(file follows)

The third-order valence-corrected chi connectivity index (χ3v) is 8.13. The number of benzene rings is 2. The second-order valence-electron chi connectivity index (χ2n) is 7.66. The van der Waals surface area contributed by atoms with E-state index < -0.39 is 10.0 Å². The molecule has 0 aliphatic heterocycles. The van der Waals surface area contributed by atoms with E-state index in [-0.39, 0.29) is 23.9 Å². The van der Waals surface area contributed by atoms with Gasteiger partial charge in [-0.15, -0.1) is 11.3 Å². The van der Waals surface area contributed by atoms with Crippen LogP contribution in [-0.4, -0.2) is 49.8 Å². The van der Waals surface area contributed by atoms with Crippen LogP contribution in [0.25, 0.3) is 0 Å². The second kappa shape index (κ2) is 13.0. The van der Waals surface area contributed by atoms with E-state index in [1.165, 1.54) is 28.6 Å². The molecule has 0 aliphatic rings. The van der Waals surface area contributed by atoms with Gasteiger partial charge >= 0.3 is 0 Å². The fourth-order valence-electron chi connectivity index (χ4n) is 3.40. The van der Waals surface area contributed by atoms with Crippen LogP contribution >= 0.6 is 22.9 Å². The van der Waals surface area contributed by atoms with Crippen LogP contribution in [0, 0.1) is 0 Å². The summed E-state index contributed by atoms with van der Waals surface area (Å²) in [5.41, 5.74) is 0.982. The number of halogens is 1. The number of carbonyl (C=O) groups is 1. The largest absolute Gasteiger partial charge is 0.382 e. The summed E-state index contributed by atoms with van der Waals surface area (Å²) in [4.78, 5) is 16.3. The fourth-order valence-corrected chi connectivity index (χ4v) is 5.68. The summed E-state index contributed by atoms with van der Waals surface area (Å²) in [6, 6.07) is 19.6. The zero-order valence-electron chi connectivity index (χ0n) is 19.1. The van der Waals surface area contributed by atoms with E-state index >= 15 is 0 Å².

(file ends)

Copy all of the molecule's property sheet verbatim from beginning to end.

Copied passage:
The third-order valence-corrected chi connectivity index (χ3v) is 8.13. The number of benzene rings is 2. The second-order valence-electron chi connectivity index (χ2n) is 7.66. The van der Waals surface area contributed by atoms with E-state index < -0.39 is 10.0 Å². The molecule has 0 aliphatic heterocycles. The van der Waals surface area contributed by atoms with E-state index in [-0.39, 0.29) is 23.9 Å². The van der Waals surface area contributed by atoms with Gasteiger partial charge in [-0.15, -0.1) is 11.3 Å². The van der Waals surface area contributed by atoms with Crippen LogP contribution in [-0.4, -0.2) is 49.8 Å². The van der Waals surface area contributed by atoms with Crippen LogP contribution in [0.25, 0.3) is 0 Å². The second kappa shape index (κ2) is 13.0. The van der Waals surface area contributed by atoms with E-state index in [1.165, 1.54) is 28.6 Å². The molecule has 0 aliphatic rings. The van der Waals surface area contributed by atoms with Gasteiger partial charge >= 0.3 is 0 Å². The fourth-order valence-electron chi connectivity index (χ4n) is 3.40. The van der Waals surface area contributed by atoms with Crippen LogP contribution >= 0.6 is 22.9 Å². The van der Waals surface area contributed by atoms with Crippen LogP contribution in [0, 0.1) is 0 Å². The summed E-state index contributed by atoms with van der Waals surface area (Å²) in [5.41, 5.74) is 0.982. The number of halogens is 1. The number of carbonyl (C=O) groups is 1. The largest absolute Gasteiger partial charge is 0.382 e. The summed E-state index contributed by atoms with van der Waals surface area (Å²) in [4.78, 5) is 16.3. The fourth-order valence-corrected chi connectivity index (χ4v) is 5.68. The summed E-state index contributed by atoms with van der Waals surface area (Å²) in [6, 6.07) is 19.6. The zero-order valence-electron chi connectivity index (χ0n) is 19.1. The van der Waals surface area contributed by atoms with E-state index >= 15 is 0 Å².